Hauser & Wirth presents its first solo exhibition with Christina Quarles this fall at its New York exhibition space, bringing together a body of new works that continue the artist’s own investigations into the human form, human identity, and their constructions amidst the art historical and within the modern discourse of American and world culture.
Known for the fragmented and polymorphous bodies that animate her canvases, Quarles’s fascination with expressing corporeality and its many complexities first took hold in a figure drawing class when she was twelve years old. Here, the artist has incorporated many unique elements from the natural world within her signature patterns and textures, achieving a new degree of spatial openness that expands upon her instinctual approach to figuration and richly layered visual vocabulary. Figures twist and writhe across their surfaces, partially obscured or moving between structures in a manner that their lilting, surreal figures almost seem to merge into the landscape itself.
Quarles seems to present bodies in flux both in the sense of identity and depiction, but equally so in the transformation from three-dimensional to two-dimensional character, the artist seems to use the limitations of the picture plane as a way to amplify these tensions. Visualizing what it feels like to live within a body while grappling with an excess of identities, she approaches the canvas with no predetermined composition, letting entangled arms and legs emerge spontaneously from memory, imagination, and improvisation.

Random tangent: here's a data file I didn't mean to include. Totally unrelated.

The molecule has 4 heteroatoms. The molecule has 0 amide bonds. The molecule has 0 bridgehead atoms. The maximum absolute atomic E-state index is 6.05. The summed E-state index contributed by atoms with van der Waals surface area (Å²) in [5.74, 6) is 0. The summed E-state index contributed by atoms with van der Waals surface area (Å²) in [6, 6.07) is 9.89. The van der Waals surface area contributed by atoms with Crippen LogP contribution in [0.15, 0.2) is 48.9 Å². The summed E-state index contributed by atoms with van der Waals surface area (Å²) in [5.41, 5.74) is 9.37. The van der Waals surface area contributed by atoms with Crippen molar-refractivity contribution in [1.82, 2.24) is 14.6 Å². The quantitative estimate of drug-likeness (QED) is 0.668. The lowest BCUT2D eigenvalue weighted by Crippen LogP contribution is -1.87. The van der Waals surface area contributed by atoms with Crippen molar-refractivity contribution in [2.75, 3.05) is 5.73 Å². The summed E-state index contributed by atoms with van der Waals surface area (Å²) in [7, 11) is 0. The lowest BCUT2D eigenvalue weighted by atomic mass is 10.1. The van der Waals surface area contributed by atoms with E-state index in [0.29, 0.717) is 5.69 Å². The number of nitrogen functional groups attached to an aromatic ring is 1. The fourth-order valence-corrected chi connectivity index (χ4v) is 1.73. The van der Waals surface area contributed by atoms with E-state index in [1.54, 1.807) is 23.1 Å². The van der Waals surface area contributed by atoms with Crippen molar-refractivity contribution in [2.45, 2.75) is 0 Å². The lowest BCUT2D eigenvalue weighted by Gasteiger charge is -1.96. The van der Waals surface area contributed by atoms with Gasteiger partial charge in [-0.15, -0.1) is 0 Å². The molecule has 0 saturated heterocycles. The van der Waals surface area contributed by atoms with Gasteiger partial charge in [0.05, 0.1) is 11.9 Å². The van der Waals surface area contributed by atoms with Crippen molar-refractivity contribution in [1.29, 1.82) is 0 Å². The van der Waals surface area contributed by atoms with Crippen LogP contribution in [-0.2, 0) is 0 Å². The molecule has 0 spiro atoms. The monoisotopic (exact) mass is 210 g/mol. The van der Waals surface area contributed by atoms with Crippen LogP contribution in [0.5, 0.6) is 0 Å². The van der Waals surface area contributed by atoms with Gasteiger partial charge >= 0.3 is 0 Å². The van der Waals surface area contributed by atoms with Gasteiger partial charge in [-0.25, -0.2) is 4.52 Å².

The exhibition’s title, ‘In 24 Days tha Sun’ll Set at 7pm,’ refers to the time frame in which Quarles produced these paintings. Spanning the early months of 2022 through the final weeks of Summer, this body of work reflects the artist’s waxing and waning optimism across a tumultuous and transformative year. Much like the days whose light increases and decreases on either side of the seasons, the year began with growing potential for communal healing and social upheaval, yet it seems to be ending on a more tentative note.
The show closes October 29th.
– D. Creahan
Christina Quarles [Exhibition Site]